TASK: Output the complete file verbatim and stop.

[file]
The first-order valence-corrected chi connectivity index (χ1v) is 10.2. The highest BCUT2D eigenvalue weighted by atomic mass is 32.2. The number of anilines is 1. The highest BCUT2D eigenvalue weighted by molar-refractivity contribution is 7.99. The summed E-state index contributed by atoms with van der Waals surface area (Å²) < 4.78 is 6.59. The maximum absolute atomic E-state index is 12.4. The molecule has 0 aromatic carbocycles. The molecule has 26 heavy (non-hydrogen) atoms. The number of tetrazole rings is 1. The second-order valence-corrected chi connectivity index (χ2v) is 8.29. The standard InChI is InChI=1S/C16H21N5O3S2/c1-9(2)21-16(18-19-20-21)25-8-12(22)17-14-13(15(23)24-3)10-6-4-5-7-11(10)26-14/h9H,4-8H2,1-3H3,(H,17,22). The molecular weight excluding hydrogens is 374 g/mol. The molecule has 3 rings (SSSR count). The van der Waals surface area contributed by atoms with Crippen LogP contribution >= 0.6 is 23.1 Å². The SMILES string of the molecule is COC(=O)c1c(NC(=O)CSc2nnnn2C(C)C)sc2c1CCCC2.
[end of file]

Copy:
The first-order valence-corrected chi connectivity index (χ1v) is 10.2. The highest BCUT2D eigenvalue weighted by atomic mass is 32.2. The number of anilines is 1. The highest BCUT2D eigenvalue weighted by molar-refractivity contribution is 7.99. The summed E-state index contributed by atoms with van der Waals surface area (Å²) < 4.78 is 6.59. The maximum absolute atomic E-state index is 12.4. The molecule has 0 aromatic carbocycles. The molecule has 26 heavy (non-hydrogen) atoms. The number of tetrazole rings is 1. The second-order valence-corrected chi connectivity index (χ2v) is 8.29. The standard InChI is InChI=1S/C16H21N5O3S2/c1-9(2)21-16(18-19-20-21)25-8-12(22)17-14-13(15(23)24-3)10-6-4-5-7-11(10)26-14/h9H,4-8H2,1-3H3,(H,17,22). The molecular weight excluding hydrogens is 374 g/mol. The molecule has 3 rings (SSSR count). The van der Waals surface area contributed by atoms with Crippen LogP contribution >= 0.6 is 23.1 Å². The SMILES string of the molecule is COC(=O)c1c(NC(=O)CSc2nnnn2C(C)C)sc2c1CCCC2.